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OMO: The abbreviation for open market operations, which is the Federal Reserve System's buying and selling of government securities in an effort to alter bank reserves and subsequently the nation's money supply. These actions, under the direction of the Federal Open Market Committee, are the Fed's number one, most effective, most often used tool of monetary policy. If, for example, the Fed wants to increase the money supply (termed easy money) it buy's government securities. If the Fed chooses to reduce the money supply (called tight money) it sells some government securities.

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BANK RESERVES:

Assets used by banks to back up deposits and to conduct daily transactions, including withdrawing funds, "cashing" checks, and transferring funds between banks to "clear" checks. Reserves, also termed bank reserves or legal reserves, includes two types of assets: vault cash and Federal Reserve deposits. These legal reserves are then divided between require reserves and excess reserves. Required reserves are used to back up deposits and excess reserves are used for loans.
Banks in the modern economy practice fractional-reserve banking. They keep a portion of deposits in reserve, usually less than five percent, to facilitate daily business transactions (cashing checks and the like) then use the rest for loans. The two types of assets that are legally used to back up deposits include vault cash and Federal Reserve deposits. Any legal reserves held by banks over and over government requirements are termed excess reserves, which are then used for loans.

Two Assets

While banks have a number of different assets that could, in principle, be used to as reserves to back bank deposits, two particular assets stand out: vault cash and Federal Reserve deposits.
  • Vault Cash: This is the paper bills and metal coins that is kept in the bank, that is, in the vault. This cash is used, quite literally, to "cash" checks and otherwise to satisfy currency withdrawal demands of depositors. Note that vault cash is not part of the official M1 money supply because it is held by banks (not the nonbank public) and thus it is not in circulation.

  • Federal Reserve Deposits: This is deposits that banks keep with the Federal Reserve System to clear checks and assist in other banking activities. The Federal Reserve System provides banks with a range of banking services, including loans and deposits. Banks are not only required to keep deposits as a means of joining the Federal Reserve System, these deposits are used to process checks through the banking system.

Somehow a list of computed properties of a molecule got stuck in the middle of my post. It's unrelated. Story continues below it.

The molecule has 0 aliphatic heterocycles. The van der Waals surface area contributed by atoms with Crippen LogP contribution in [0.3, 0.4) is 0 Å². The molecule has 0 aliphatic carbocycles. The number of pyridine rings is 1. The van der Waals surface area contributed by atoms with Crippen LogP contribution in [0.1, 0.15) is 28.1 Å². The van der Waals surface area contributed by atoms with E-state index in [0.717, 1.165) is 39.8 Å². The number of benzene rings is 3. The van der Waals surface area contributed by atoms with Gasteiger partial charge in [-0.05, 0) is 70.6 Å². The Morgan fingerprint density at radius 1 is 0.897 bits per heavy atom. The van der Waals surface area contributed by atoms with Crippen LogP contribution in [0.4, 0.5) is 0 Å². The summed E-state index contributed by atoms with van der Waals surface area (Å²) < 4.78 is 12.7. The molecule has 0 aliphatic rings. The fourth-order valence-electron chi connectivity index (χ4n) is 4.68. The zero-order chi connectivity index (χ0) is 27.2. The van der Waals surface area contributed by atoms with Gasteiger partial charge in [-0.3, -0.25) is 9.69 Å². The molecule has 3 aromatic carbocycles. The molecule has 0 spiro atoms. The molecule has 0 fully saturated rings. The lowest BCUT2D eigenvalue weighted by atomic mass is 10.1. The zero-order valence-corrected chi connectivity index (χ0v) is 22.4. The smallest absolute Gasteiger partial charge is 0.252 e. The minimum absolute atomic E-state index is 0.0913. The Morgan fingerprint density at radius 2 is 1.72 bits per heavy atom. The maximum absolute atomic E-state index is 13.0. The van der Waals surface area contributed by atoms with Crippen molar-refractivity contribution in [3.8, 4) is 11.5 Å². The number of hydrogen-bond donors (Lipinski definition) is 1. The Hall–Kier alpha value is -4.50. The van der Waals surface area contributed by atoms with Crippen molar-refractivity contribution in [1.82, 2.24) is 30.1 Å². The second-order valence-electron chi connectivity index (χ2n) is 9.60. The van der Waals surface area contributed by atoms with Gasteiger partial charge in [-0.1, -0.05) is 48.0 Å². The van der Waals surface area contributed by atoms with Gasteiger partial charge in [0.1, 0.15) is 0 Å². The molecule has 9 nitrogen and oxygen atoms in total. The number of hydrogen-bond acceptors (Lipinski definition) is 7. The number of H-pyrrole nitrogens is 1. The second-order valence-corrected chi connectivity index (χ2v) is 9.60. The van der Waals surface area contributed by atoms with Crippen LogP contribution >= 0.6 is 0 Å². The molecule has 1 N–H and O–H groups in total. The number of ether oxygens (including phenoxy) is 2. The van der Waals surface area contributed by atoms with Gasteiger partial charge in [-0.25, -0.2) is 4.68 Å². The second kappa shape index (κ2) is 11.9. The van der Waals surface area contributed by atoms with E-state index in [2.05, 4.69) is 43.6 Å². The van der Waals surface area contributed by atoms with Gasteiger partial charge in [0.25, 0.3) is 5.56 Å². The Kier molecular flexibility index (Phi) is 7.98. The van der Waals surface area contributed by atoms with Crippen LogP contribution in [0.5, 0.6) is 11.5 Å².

Three Categories

The vault cash and Federal Reserve deposits are often divided into three categories: legal, required, and excess.
  • Legal Reserves: Legal reserves are the TOTAL of vault cash and Federal Reserve deposits. These two assets are the only two assets that satisfy the legal reserve requirements handed down by regulators. And the reason these assets are used to satisfy legal reserve requires is that these are the two assets banks use for daily operations--such as cashing or processing checks or generally satisfying deposit withdrawals. Legal reserves can also be thought of as total reserves.

  • Required Reserves: Required reserves are the amount of reserves--vault cash and Federal Reserve deposits--that regulators require banks to keep for daily transactions. Required reserves are specified as a fraction of outstanding deposits--usually about 1 to 3 percent.

  • Excess Reserves: Any legal (or total) reserves over and above those required by regulators are excess reserves. These excess reserves are used for loans, which makes them exceedingly important to the banking industry. Because reserves, unlike loans, do not generate interest, add to revenue, or enhance profit, banks are prone to hold as few reserves as possible. Banks hold enough reserves to satisfy reserve requirements, because they are required by law. But they try NOT to hold excess reserves. Holding excess reserves means lost interest revenue.

Loans and More

Banks tend to do one of two things with these excess reserves.
  • First, and most important for the study of money and banking, banks use excess reserves for loans. If someone needs a car loan, has good credit, and their local banks has excess reserves, then a little lending business is very likely.

  • Second, banks might decide to direct excess reserves into investment securities, like U.S. Treasury securities or Federal Funds. A bank might do this for the liquidity not found with household or business loans, while earning interest that is not possible with reserves.

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Recommended Citation:

BANK RESERVES, AmosWEB Encyclonomic WEB*pedia, http://www.AmosWEB.com, AmosWEB LLC, 2000-2020. [Accessed: April 6, 2020].


Check Out These Related Terms...

     | legal reserves | required reserves | excess reserves | fractional-reserve banking | full-reserve banking | no-reserve banking | vault cash | Federal Reserve deposits |


Or For A Little Background...

     | banks | banking | traditional banks | savings and loan associations | credit unions | mutual savings banks | thrift institutions | money | M1 | monetary economics | government functions | financial markets | liquidity |


And For Further Study...

     | money creation | Federal Reserve System | Federal Deposit Insurance Corporation | Comptroller of the Currency | central bank | monetary policy | bank panic | monetary aggregates | barter |


Related Websites (Will Open in New Window)...

     | Federal Reserve System | Federal Deposit Insurance Corporation |


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